Referring particularly to FIGS. 4-5, it will be seen that the bullet 88 projecting into the recess 94 tends to maintain the member 78 in a single preferred rotational alignment relative to the housing 52. Consequently, the shaft 16 attached to the member 78 tends to remain the same preferred rotational alignment. This stable preferred position is the closed door position of the assembly 10. When installing the assembly 10 in a cabinet frame at the point of manufacture, the mechanism 22 should be aligned horizontally through the rear of the frame so that the doors 18, 20 are satisfactorily aligned in a closed position while the bullet 88 projects within the recess 94. The flanged shoulder 32 of the housing may then be firmly secured to the ceiling 26 of the frame by tightening the screws 26 in a central region of the elongated slots 30.
After such installation of the assembly 10, as the doors 18, 20 are rotated away from the closed position in the door frame 104, the bullet 88 will compress further within the hole 92 as it slides along the tapered walls of the recess 94 until it is completely compressed by the cylindrical wall 54. The outer end of the bullet 88 thereafter bears relatively forcefully against the cylindrical wall 54 as the cap 82 and attached rotatable assembly turns horizontally through nearly 360 degrees until the bullet 88 returns to engagement with the recess 94 once again. During the portion of rotation wherein the bullet 88 is fully compressed by the wall 54, the rotation of the assembly is relatively smooth and free of rotation opposing friction. However, once the bullet 88 rotates to return engagement with the recess 94, the assembly tends to lock, thus ceasing rotation whereby the doors 18, 20 are returned to their stable closed door position in the door frame 104.
It should be observed that additional wedge shaped recesses similar to the recesses 94 could be formed at other angular positions around the wall 54 to cause the doors 18, 20 to stop and lock in other stable rotational positions. For example, the doors 18, 20 could be stopped and locked at quarter turn positions if desired by forming three additional wedge shaped recesses 45 degrees displaced from one another around the wall 54.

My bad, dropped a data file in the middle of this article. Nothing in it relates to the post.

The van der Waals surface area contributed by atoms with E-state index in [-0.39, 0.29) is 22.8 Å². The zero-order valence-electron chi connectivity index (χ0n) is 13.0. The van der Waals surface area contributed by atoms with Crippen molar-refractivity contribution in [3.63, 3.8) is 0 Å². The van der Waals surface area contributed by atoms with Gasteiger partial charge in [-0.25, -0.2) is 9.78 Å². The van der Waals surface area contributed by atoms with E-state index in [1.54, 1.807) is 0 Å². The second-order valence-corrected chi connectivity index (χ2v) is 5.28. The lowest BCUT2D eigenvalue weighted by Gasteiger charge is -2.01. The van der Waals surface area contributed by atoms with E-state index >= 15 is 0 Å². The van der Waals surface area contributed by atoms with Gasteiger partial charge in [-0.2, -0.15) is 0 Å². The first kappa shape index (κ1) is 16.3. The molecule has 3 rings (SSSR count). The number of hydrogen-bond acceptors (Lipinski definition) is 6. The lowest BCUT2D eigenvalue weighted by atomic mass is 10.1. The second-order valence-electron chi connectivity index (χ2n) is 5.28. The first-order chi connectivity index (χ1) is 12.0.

Over a period of extended usage, the vertically suspended lazy susan assembly 10 may sag due to heavy and unevenly distributed weight supported by the plates 12, 14. Aging of the cabinet frame, settling of the house, vibration caused by nearby traffic or blasting and drilling associated with nearby construction are a few additional reasons why such sag may occur. In any event, the sag may become manifest by a noticeable vertical misalignment of the doors 18, 20 in the door frame 104 possibly accompanied by binding or catching of the doors 18, 20 against the floor 38. By adjusting the screw 60, the gear 56 can be rotated so that the latter slides upward along the ramps 72 to raise the member 78 and attached shaft 16, plates 12, 14 and doors 18, 20. The mechanical advantage that can be obtained by selecting a suitable gear ratio between the screw 60 and gear 56 allows the housewife to make this upward adjustment of the doors 18, 20 easily even with articles of significant weight bearing upon the plates 12, 14. Moreover, because the mechanism 22 is located at the top of the assembly 10, such adjustment does not require disassembly of the structure or removal of one or more of the plates 12, 14 or articles being supported thereby in order to gain access to it.
A horizontal misalignment of the doors 18, 20 relative to their door frames 104 can also be corrected by our invention. The doors 18, 20 are simply rotated to the rear of the frame to a fully open position, whereafter the screws 28 are loosened so that the mechanism 22 can be lifted and rotated slightly by hand due to the elongated slots 30. Since the slots 30 are disposed in a circle about the center of rotation of the mechanism 22 on a radius substantially less than the radius of rotation of the doors 18, 20, a small horizontal rotational adjustment of the housing 52 will produce amplified and correspondingly larger rotational realignment of the closed door position of the recess 94 and doors 18, 20. The doors 18, 20 may then be returned to their closed door position to check the door alignment. This process may be repeated if necessary until a satisfactory alignment is obtained.